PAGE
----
FILM REVIEW – UNCLE DREW. With Kyrie Irving, Lil Rel Howery, Shaquille O’Neal, Chris Webber, Reggie Miller. Written by Jay Longino. Directed by Charles Stone III. Rated PG-13 for suggestive material, language, and brief nudity. 103 mins.
Probably the most entertaining film ever based on a soft drink commercial, UNCLE DREW finds Boston Celtics’ superstar point guard Kyrie Irving reprising his role from a series of viral YouTube shorts promoting Pepsi Max. In these admittedly amusing spots, Irving plays the title character beneath a ton of “Coming to America” old man makeup, giving crowds of unsuspecting, trash-talking young whippersnappers a good what-for on the basketball court. The not inconsiderable pleasure of the Pepsi ads is in watching a doddering codger suddenly spring into action with the grace of a professional athlete. But is that enough to sustain a movie? Surprisingly, sort of.
Comedian Lil Rel Howery – the diminutive scene-stealer who managed to make us root for the TSA in last year’s “Get Out” – stars here as a bumbling, broke basketball coach who just lost his star player a few days before Harlem’s Rucker Park Streetball Tournament. Howery Is still haunted by a high school championship game in which his buzzer-beating shot was blocked by an obnoxious bully played by Nick Kroll, who has continued to torment him throughout adulthood as what girlfriend Tiffany Haddish calls, “The Ghost of White Boy Past.”
Out of options, Howery’s hapless coach enlists Irving’s barbershop legend Uncle Drew, who insists on reuniting his old Rucker team from half-a-century ago, all played by NBA icons underneath mountains of wrinkly latex. What follows is a road trip in Uncle Drew’s funkadelic orange van, blasting slow jams from the seventies while picking up Chris Webber’s born-again Preacher, the legally blind Lights (Reggie Miller) and mute, wheelchair-bound dementia patient Boots (Nate Robinson.) The geriatric squad is rounded out by Shaquille O’Neal’s aptly-named Big Fella, who hasn’t spoken to Drew in decades and isn’t about to start again now. (This is far and away Shaq’s finest big screen performance. The not-talking part helps.)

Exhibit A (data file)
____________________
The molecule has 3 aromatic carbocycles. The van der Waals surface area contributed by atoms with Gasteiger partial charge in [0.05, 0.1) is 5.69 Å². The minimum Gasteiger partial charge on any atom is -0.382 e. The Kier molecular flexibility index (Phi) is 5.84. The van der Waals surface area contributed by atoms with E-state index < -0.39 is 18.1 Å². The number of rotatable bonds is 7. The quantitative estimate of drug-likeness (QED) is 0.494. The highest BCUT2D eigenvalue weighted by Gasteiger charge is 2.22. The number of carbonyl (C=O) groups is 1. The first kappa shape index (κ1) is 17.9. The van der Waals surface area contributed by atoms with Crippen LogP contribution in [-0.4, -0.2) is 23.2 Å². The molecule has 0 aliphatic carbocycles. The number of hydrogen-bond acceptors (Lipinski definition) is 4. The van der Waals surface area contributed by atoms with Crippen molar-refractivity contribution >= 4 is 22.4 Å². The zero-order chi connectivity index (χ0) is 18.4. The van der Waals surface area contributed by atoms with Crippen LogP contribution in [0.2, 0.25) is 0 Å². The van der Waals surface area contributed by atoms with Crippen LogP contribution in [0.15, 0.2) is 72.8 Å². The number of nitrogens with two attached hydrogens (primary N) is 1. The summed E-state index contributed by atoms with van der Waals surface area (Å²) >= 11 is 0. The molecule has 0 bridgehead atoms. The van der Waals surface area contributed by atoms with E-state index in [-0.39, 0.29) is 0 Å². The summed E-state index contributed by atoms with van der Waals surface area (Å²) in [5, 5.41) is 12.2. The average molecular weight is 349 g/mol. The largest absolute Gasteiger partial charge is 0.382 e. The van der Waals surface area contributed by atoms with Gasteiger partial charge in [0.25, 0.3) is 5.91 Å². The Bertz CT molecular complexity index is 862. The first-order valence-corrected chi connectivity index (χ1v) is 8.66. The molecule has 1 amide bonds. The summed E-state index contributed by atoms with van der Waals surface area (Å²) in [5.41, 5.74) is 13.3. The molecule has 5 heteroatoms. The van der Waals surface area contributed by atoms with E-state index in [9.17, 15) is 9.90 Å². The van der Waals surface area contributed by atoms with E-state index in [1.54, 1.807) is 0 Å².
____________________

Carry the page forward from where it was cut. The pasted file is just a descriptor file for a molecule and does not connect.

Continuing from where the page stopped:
Director Charles Stone III (who after “Drumline” and “Mr. 3000” is an old pro at underdog stories) grounds the silly shenanigans in a sweetness that can get a bit sticky sometimes. But he keeps the nonprofessional actors in the cast fully committed to their characters with far more consistency and credibility than you’re used to seeing when, say, an athlete hosts “Saturday Night Live.” Irving, in particular, brings a surprising gravity to Drew’s more dramatic moments, even if he does fall back on calling everybody “Youngblood” a few too many times.
“Uncle Drew” invests absolute sincerity in cornball old tropes like: “You miss 100% of the shots you don’t take” and “You don’t stop playing because you get old, you get old because you stop playing.” (My favorite exhortation to teamwork is: “Everybody knows Gladys Knight was nothing without The Pips.”) The guilelessness is almost touching, albeit slightly disingenuous considering the film is spun off from a corporate branding exercise and contains wall-to-wall product placement as far as the eye can see.
But of course what you came to watch is your favorite players clowning around on the court, and in that department “Uncle Drew” delivers. Stone and his one-named cinematographer Crash take advantage of the cast’s prowess in the paint, shooting Harlem Globetrotter-styled slapstick sequences in long, head-to-toe takes so we can fully appreciate their artistry. (There’s also a delightful dance number that goes on for what feels like ever because apparently everyone was having too much fun to stop.) Inside jokes abound involving Webber’s time-out miscount and Shaq’s free throw difficulties, and by the end even WNBA MVP Lisa Leslie gets her turn to play.
“Uncle Drew” will never be mistaken for a masterpiece but as far as branded content goes it’s sunny and good-natured enough to get by. And hey, at least it’s better than “Space Jam.”•••
Over the past seventeen years, Sean Burns’ reviews, interviews, and essays have appeared in Philadelphia Weekly, The Improper Bostonian, Metro, The Boston Herald, Nashville Scene, The House Next Door, Time Out New York, EntertainmentTell, Philadelphia City Paper, and RogerEbert.com. He stashes them all at Spliced Personality.